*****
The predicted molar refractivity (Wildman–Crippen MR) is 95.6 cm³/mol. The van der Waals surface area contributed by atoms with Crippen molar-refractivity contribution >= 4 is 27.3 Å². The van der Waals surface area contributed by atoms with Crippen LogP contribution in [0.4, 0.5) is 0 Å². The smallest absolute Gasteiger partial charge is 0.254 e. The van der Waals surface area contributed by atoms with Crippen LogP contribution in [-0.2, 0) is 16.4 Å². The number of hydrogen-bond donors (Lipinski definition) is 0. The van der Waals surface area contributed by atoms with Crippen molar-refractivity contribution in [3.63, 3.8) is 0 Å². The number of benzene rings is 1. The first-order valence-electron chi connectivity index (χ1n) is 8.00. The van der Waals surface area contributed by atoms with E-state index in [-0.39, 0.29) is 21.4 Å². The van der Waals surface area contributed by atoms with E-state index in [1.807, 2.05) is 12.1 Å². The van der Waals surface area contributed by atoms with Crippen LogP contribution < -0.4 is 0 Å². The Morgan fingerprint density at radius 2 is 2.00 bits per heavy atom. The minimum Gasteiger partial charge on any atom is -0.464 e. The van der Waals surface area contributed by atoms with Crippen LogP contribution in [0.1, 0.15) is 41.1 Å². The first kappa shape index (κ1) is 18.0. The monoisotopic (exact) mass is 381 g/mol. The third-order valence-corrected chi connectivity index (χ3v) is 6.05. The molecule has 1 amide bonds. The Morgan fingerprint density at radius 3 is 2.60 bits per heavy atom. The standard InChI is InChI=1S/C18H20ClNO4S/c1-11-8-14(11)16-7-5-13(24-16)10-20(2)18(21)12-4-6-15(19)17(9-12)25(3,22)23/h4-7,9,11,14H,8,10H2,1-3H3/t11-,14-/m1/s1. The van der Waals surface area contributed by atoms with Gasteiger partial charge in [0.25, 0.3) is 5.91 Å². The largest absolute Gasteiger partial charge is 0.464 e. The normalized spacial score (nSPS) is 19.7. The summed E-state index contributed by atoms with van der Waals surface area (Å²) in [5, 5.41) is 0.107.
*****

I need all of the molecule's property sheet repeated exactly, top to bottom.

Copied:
The predicted molar refractivity (Wildman–Crippen MR) is 95.6 cm³/mol. The van der Waals surface area contributed by atoms with Crippen molar-refractivity contribution >= 4 is 27.3 Å². The van der Waals surface area contributed by atoms with Crippen LogP contribution in [0.4, 0.5) is 0 Å². The smallest absolute Gasteiger partial charge is 0.254 e. The van der Waals surface area contributed by atoms with Crippen LogP contribution in [-0.2, 0) is 16.4 Å². The number of hydrogen-bond donors (Lipinski definition) is 0. The van der Waals surface area contributed by atoms with Crippen molar-refractivity contribution in [3.63, 3.8) is 0 Å². The number of benzene rings is 1. The first-order valence-electron chi connectivity index (χ1n) is 8.00. The van der Waals surface area contributed by atoms with E-state index in [-0.39, 0.29) is 21.4 Å². The van der Waals surface area contributed by atoms with E-state index in [1.807, 2.05) is 12.1 Å². The van der Waals surface area contributed by atoms with Crippen LogP contribution < -0.4 is 0 Å². The Morgan fingerprint density at radius 2 is 2.00 bits per heavy atom. The minimum Gasteiger partial charge on any atom is -0.464 e. The van der Waals surface area contributed by atoms with Crippen LogP contribution in [0.1, 0.15) is 41.1 Å². The first kappa shape index (κ1) is 18.0. The monoisotopic (exact) mass is 381 g/mol. The third-order valence-corrected chi connectivity index (χ3v) is 6.05. The molecule has 1 amide bonds. The Morgan fingerprint density at radius 3 is 2.60 bits per heavy atom. The standard InChI is InChI=1S/C18H20ClNO4S/c1-11-8-14(11)16-7-5-13(24-16)10-20(2)18(21)12-4-6-15(19)17(9-12)25(3,22)23/h4-7,9,11,14H,8,10H2,1-3H3/t11-,14-/m1/s1. The van der Waals surface area contributed by atoms with Gasteiger partial charge in [0.25, 0.3) is 5.91 Å². The largest absolute Gasteiger partial charge is 0.464 e. The normalized spacial score (nSPS) is 19.7. The summed E-state index contributed by atoms with van der Waals surface area (Å²) in [5, 5.41) is 0.107.